12 Years a Slave is a film filled with a litany of stunning images. But let me begin by focusing your attention on the thrumming wheel of a paddle steamboat thrashing the water with a terrible violence. Inside the hold of this ship are the human cattle caught in the machinery of the slave trade.
Our guide into the unimaginable predicament of 12 Years a Slave is Solomon Northup, a cultured, literate, African American musician from New York. He's a free man who is kidnapped by slave-rustlers working for Alabama plantations.
Bound by manacles, Northup and the others discuss their fate: resist and attempt to overpower the crew or capitulate and survive? We witness the terrible cost of the latter as Northup is forced to surrender his name, his skills and his dignity, all in the name of living another day.
Soon after, Northup is auctioned — paraded around an immaculate parlour room where kidnapped blacks are examined like livestock. Paul Giamatti appears briefly as the slaves' showroom salesman in a stunning, pitiless performance. "Look at the legs on this one. The teeth. Fine thighs. Jump, boy, jump!" he declares.
Like Northup, all we can do is watch, wait and endure. This is very much the theme of this third film from Steve McQueen, a British director who hails from the art world. Again and again, he forces us to bear witness and directs our gaze, as his camera stares unblinkingly at skin-crawling scenes of degradation.
And then, heightening the effect, he offers breathtaking sequences of beauty — contrasts against the cruelty. As a man swings, gagging on a noose, cicadas chirp in the background. A trio of children frolic in the fields as a slave is flayed. A final plea scrawled on paper smoulders into ash, each orange ember like a dying star.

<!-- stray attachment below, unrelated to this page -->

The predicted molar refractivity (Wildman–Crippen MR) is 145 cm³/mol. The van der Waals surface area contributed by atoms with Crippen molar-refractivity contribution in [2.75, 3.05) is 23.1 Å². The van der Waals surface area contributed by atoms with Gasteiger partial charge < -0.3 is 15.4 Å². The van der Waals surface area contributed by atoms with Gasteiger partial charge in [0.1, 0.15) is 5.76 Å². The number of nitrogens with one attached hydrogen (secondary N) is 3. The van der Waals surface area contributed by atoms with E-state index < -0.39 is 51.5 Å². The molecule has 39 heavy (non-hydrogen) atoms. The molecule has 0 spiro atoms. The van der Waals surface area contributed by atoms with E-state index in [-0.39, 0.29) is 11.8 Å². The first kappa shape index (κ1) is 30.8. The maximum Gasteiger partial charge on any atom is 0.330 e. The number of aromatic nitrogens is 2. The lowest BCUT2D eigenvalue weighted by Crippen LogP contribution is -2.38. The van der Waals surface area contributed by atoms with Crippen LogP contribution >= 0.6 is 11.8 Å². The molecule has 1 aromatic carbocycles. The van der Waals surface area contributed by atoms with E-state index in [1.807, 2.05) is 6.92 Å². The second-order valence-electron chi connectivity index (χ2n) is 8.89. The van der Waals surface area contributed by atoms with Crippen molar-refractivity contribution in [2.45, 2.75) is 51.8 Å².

After hearing this symphony of anguish described, it's natural to wonder why anyone would subject themselves to the experience. Indeed, there are already reports of members of the U.S. Academy of Motion Picture Arts (aka the Oscar voters) leaving screenings.
But part of what makes 12 Years so arresting is the soulful performance of its cast. As Northup, Chiwetel Ejiofor plays a man who understands all too well what he has lost. His face simmers with rage and his eyes are glossy with tears, but so much of it is tamped down below the surface. As we see Northup eke out a living on different plantations, it's obvious he's an educated man: a talented violinist with a knack for engineering, he is forced into playing a lowly, shuffling slave.
But the tale, based on Northup's memoir (padded out into a expansive and artful script by John Ridley), widens the frame to show us multiple levels of slavery at work. Plantation owner Ford (Benedict Cumberbatch) is a somewhat kind master whose hands are bound by debts. The sadistic Epps, played by McQueen favourite Michael Fassbender, uses his perverted interpretation of the Bible to whip and control what he sees as his property. He is a complicated villain, tortured by his lust for Patsey, the young slave he dubs the Queen of the Fields. (Lupita Nyong'o in another of the film's searing performances.)
If there's a weak link in 12 Years a Slave, it unfortunately lies with one of the film's champions: producer-actor Brad Pitt. Appearing late in the film as a key character — a Canadian carpenter named Samuel Bass — Pitt's folksy manner and Bee Gees-meets-Amish appearance falls below the impeccable standards of the cast overall. When Bass instructs Epps on universal rights, it's satisfying to hear but feels almost redundant after everything we've witnessed already.
It's ironic that it took a British director and a British star to reframe how we look at this dark era of U.S. history. Perhaps the United States needed an outsider with fresh eyes to remind us all just how easy it is for lives to be traded and sold. By chaining us to Northup — through his struggle, his misery and his hard-won freedom — 12 Years a Slave makes the plague of slavery personal for the audience. It is a film to be watched, witnessed, celebrated and savoured.
RATING: 5 out of 5
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